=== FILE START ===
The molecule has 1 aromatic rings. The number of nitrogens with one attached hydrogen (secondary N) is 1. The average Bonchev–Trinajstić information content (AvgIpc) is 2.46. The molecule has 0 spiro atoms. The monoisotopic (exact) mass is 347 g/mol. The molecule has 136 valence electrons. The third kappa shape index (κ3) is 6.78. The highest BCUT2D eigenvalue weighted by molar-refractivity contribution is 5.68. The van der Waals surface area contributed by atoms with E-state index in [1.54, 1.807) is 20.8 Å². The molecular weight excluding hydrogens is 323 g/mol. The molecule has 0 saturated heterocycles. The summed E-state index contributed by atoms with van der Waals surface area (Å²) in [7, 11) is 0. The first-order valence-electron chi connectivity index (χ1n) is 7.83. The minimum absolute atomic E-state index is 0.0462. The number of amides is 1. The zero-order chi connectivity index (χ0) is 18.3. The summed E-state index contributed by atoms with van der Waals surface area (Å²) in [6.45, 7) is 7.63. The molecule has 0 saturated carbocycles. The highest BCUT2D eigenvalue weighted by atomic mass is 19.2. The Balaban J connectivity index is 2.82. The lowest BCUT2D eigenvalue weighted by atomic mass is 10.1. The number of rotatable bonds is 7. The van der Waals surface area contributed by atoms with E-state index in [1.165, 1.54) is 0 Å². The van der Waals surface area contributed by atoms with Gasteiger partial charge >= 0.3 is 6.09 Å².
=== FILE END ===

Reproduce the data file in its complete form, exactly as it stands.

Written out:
The molecule has 1 aromatic rings. The number of nitrogens with one attached hydrogen (secondary N) is 1. The average Bonchev–Trinajstić information content (AvgIpc) is 2.46. The molecule has 0 spiro atoms. The monoisotopic (exact) mass is 347 g/mol. The molecule has 136 valence electrons. The third kappa shape index (κ3) is 6.78. The highest BCUT2D eigenvalue weighted by molar-refractivity contribution is 5.68. The van der Waals surface area contributed by atoms with E-state index in [1.54, 1.807) is 20.8 Å². The molecular weight excluding hydrogens is 323 g/mol. The molecule has 0 saturated heterocycles. The summed E-state index contributed by atoms with van der Waals surface area (Å²) in [7, 11) is 0. The first-order valence-electron chi connectivity index (χ1n) is 7.83. The minimum absolute atomic E-state index is 0.0462. The number of amides is 1. The zero-order chi connectivity index (χ0) is 18.3. The summed E-state index contributed by atoms with van der Waals surface area (Å²) in [6.45, 7) is 7.63. The molecule has 0 saturated carbocycles. The highest BCUT2D eigenvalue weighted by atomic mass is 19.2. The Balaban J connectivity index is 2.82. The lowest BCUT2D eigenvalue weighted by atomic mass is 10.1. The number of rotatable bonds is 7. The van der Waals surface area contributed by atoms with E-state index in [1.165, 1.54) is 0 Å². The van der Waals surface area contributed by atoms with Gasteiger partial charge >= 0.3 is 6.09 Å².